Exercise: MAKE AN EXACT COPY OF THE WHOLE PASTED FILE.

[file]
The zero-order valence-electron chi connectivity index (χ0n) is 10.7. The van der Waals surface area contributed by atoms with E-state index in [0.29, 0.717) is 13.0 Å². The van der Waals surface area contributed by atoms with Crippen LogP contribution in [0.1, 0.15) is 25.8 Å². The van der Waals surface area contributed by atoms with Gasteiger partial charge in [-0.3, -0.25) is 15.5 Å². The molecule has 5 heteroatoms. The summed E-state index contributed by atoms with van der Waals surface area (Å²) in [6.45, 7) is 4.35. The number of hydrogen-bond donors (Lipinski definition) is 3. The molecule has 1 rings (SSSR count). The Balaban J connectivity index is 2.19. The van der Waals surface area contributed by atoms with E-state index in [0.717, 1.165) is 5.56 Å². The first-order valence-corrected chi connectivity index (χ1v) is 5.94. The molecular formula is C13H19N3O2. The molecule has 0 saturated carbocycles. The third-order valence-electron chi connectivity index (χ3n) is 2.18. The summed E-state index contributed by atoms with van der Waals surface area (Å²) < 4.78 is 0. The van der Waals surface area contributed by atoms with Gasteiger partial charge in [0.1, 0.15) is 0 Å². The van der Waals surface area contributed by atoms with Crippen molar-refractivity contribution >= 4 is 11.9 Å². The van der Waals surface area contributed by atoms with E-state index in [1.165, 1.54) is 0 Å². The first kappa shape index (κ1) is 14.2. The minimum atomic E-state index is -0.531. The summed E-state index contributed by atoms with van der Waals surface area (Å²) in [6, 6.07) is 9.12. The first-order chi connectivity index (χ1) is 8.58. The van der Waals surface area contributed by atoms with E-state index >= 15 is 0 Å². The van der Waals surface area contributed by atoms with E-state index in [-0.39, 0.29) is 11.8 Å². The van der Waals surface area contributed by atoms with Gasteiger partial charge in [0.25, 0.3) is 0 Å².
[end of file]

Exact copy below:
The zero-order valence-electron chi connectivity index (χ0n) is 10.7. The van der Waals surface area contributed by atoms with E-state index in [0.29, 0.717) is 13.0 Å². The van der Waals surface area contributed by atoms with Crippen LogP contribution in [0.1, 0.15) is 25.8 Å². The van der Waals surface area contributed by atoms with Gasteiger partial charge in [-0.3, -0.25) is 15.5 Å². The molecule has 5 heteroatoms. The summed E-state index contributed by atoms with van der Waals surface area (Å²) in [6.45, 7) is 4.35. The number of hydrogen-bond donors (Lipinski definition) is 3. The molecule has 1 rings (SSSR count). The Balaban J connectivity index is 2.19. The van der Waals surface area contributed by atoms with E-state index in [0.717, 1.165) is 5.56 Å². The first-order valence-corrected chi connectivity index (χ1v) is 5.94. The molecular formula is C13H19N3O2. The molecule has 0 saturated carbocycles. The third-order valence-electron chi connectivity index (χ3n) is 2.18. The summed E-state index contributed by atoms with van der Waals surface area (Å²) < 4.78 is 0. The van der Waals surface area contributed by atoms with Gasteiger partial charge in [0.1, 0.15) is 0 Å². The van der Waals surface area contributed by atoms with Crippen molar-refractivity contribution >= 4 is 11.9 Å². The van der Waals surface area contributed by atoms with E-state index in [1.165, 1.54) is 0 Å². The first kappa shape index (κ1) is 14.2. The minimum atomic E-state index is -0.531. The summed E-state index contributed by atoms with van der Waals surface area (Å²) in [6, 6.07) is 9.12. The first-order chi connectivity index (χ1) is 8.58. The van der Waals surface area contributed by atoms with E-state index >= 15 is 0 Å². The van der Waals surface area contributed by atoms with E-state index in [-0.39, 0.29) is 11.8 Å². The van der Waals surface area contributed by atoms with Gasteiger partial charge in [0.25, 0.3) is 0 Å².